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Tax Connect Flash | France: Most Significant Measures of the French Finance Bill for 2013


The French Government has released today the Finance Bill for 2013. This bill represents a considerable effort to reduce the French deficit, since the current French government has pledged to reduce the annual additional deficit from currently 4.5% to 3% of GDP in 2013 to meet the Maastricht Treaty targets. 
According to first press releases, the 2013 budget reduces public spending by €10bn and increases taxes by €20bn (€10bn for individuals and €10bn for corporations).
This bill will be discussed by both chambers of the French parliament and the final version, which will be signed into law in the last days of 2012, might differ from the bill.

The main measures of the bill are discussed below:

I – Corporations

- 85% to 75% cap on interest deduction. Interest is allowed as an ordinary and necessary business expense deduction when contracted for the needs and in the interest of the corporation. Several provisions of the French Tax Code (FTC) govern interest deductions such as notably the limitation on interest paid out to shareholders or to related entities up to certain market rates (FTC Article 39-1-3°), the thin capitalization rules (FTC Article 212), and the duty to show a controlling authority in an acquired foreign company for the deduction of the financial acquisition expenses (FTC Article 209 IX). The bill provides that the net interest (other than those already in the scope of the above limitations) on loans paid by corporations will now only be deductible by up to 85% of its amount for years closed on December 31, 2012, and only up to 75% of its amount for years opened from 2014 on. However, interest payments below €3m per annum are deductible. Consolidated tax groups would also keep the benefit of a complete deduction of their interest payments within the group.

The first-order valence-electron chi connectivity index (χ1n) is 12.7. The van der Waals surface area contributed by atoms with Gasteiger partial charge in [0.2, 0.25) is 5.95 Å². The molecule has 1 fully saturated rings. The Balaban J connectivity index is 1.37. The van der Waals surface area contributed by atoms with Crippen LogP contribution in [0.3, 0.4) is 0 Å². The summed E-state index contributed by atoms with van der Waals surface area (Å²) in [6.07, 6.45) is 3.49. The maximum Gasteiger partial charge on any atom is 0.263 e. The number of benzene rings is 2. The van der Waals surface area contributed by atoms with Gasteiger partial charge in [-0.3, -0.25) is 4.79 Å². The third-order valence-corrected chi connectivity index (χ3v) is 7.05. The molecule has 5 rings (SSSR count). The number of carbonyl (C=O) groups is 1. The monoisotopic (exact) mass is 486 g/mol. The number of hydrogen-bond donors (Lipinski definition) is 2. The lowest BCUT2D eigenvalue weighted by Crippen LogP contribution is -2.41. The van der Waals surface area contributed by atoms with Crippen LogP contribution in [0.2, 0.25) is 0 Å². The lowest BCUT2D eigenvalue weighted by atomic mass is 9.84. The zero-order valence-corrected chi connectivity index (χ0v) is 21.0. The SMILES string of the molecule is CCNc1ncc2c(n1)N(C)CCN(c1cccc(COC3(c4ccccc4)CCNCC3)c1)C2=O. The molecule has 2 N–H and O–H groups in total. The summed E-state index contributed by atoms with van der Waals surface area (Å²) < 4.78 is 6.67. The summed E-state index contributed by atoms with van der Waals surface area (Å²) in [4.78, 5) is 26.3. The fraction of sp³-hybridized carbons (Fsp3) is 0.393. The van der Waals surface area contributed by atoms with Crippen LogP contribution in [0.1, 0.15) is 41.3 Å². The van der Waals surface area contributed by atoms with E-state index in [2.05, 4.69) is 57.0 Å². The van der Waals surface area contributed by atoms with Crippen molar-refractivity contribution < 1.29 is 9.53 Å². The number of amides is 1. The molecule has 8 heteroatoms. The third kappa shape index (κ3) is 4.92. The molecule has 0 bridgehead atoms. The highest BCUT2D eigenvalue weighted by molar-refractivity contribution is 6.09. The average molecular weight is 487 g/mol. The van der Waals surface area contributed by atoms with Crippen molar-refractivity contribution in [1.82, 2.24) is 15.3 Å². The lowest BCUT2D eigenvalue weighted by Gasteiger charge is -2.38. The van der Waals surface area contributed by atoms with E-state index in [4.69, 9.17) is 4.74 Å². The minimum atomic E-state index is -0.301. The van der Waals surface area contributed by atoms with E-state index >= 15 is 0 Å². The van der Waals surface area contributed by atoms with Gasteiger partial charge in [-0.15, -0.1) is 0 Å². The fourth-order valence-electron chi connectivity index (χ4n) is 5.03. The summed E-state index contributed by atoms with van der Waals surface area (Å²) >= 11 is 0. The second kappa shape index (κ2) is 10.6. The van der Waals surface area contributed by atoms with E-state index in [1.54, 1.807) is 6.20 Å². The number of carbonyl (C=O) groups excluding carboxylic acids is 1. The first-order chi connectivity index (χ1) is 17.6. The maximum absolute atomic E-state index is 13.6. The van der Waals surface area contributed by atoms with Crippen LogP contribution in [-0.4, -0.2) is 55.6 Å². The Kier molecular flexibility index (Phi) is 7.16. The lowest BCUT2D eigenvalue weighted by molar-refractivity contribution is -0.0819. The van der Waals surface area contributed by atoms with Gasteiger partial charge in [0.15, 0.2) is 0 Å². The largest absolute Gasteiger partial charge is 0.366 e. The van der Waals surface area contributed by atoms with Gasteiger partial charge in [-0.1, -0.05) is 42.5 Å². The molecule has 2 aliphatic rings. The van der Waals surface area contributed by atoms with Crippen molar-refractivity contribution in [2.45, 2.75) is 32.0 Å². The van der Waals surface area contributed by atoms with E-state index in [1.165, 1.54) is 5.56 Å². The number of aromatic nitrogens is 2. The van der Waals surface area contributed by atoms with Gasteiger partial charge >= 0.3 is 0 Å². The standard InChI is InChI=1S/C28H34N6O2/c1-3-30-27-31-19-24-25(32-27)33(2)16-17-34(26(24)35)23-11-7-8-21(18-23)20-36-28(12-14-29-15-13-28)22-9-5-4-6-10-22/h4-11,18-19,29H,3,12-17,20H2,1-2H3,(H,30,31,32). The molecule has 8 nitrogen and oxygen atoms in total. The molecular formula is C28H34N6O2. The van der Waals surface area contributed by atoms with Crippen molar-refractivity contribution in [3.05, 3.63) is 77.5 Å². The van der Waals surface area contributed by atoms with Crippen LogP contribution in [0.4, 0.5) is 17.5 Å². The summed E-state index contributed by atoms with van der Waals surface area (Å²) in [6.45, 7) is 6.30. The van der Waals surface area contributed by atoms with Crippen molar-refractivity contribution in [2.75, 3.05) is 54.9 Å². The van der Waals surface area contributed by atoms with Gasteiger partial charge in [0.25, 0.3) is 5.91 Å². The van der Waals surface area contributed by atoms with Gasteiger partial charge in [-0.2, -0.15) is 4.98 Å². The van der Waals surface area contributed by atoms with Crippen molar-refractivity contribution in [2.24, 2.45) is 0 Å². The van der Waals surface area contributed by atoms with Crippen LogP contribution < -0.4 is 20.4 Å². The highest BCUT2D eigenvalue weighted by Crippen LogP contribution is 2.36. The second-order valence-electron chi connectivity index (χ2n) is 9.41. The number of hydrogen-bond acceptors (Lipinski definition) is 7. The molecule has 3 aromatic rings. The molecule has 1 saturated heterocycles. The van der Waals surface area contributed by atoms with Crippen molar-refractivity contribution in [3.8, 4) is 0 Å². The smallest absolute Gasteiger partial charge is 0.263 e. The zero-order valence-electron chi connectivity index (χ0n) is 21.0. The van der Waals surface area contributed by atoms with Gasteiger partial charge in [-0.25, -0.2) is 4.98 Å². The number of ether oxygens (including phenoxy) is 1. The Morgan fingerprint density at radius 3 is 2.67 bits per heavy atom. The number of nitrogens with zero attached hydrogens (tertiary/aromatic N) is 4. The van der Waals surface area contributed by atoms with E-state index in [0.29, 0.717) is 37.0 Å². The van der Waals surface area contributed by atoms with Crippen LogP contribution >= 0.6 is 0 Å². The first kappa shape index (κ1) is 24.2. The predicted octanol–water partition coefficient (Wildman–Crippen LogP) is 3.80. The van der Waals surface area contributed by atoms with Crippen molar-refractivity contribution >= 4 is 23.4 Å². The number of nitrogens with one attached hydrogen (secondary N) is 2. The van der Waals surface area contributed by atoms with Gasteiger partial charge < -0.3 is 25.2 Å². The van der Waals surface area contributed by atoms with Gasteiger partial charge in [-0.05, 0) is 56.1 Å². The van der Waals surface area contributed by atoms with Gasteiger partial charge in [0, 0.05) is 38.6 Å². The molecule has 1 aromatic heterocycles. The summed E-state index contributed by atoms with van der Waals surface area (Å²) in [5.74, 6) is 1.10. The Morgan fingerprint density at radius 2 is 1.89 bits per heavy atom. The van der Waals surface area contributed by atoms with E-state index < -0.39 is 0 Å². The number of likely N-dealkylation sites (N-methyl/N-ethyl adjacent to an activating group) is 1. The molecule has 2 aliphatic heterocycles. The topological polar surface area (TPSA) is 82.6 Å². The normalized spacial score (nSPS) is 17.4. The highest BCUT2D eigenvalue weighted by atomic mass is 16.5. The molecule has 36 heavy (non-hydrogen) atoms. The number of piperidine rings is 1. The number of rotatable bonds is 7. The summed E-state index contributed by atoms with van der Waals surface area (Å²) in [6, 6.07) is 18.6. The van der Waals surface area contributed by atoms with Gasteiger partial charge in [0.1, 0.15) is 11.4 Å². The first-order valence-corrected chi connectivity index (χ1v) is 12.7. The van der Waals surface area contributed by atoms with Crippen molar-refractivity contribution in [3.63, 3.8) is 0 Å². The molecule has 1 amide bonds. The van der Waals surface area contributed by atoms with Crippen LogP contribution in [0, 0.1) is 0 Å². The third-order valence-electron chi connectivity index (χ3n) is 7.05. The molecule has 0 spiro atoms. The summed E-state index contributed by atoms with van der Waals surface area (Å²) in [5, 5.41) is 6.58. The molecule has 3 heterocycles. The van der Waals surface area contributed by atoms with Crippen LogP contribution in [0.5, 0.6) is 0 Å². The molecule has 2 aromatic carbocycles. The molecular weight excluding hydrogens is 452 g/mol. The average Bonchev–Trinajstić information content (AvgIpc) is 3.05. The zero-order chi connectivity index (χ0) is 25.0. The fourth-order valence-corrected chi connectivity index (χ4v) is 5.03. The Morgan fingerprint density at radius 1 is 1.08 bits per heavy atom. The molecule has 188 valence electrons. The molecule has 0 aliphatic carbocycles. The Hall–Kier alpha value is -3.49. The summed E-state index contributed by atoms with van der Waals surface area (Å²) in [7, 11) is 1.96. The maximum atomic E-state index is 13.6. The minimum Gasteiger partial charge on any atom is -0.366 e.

- Reduction of the benefit of the capital gain tax exemption on portfolio investments. Capital gains on portfolio investments are generally exempted from taxation throughout Europe. In France, only a 10% fraction of the net capital gains on portfolio investments (a lump sum for costs and expenses) is taxed at the corporate tax rate, if those investments are disposed of after a two year holding period. The bill tightens this 90% exemption, since the taxable basis for the computation of the 10% lump sum for costs and expenses is now the gross amount of the capital gain for years closed on December 31, 2012.

- Accelerating the corporate tax prepayments of large corporations. The corporate tax is paid in quarterly prepayments. For large corporations with a turnover of at least €500m, the last (fourth) prepayment is computed on an estimation of the current profits when they have significantly increased from the previous ones. The bill sets the estimated corporate tax used in the computation of the fourth prepayment (above the three already paid prepayments) at 75% (previously 66.2/3%) of the current estimated profits for corporations with a turnover between €250m to €1bn, at 85% (previously 80%) for corporations with a turnover between €1bn and €5bn, and at 95% (previously 90%) for corporations with a turnover over €5bn. This will be applicable for tax years starting on January 1st, 2013.

- Harsher rules regarding the carry-forward of corporate losses. Generally, residual corporate losses can be carried-forward on future tax years to offset future taxable corporate profits without limit in time (FTC Article 209-1). However, such losses can only offset taxable corporate income on the next tax years up to an amount of €1m, and up to 60% of the profits above €1m. According to the bill, only 50% of the profits above €1m can be offset by those losses, applicable to years closed on December 31, 2012. This will trigger additional tax revenues for the French state and extend in time the carry-forward of losses.

II – Individuals/Partnerships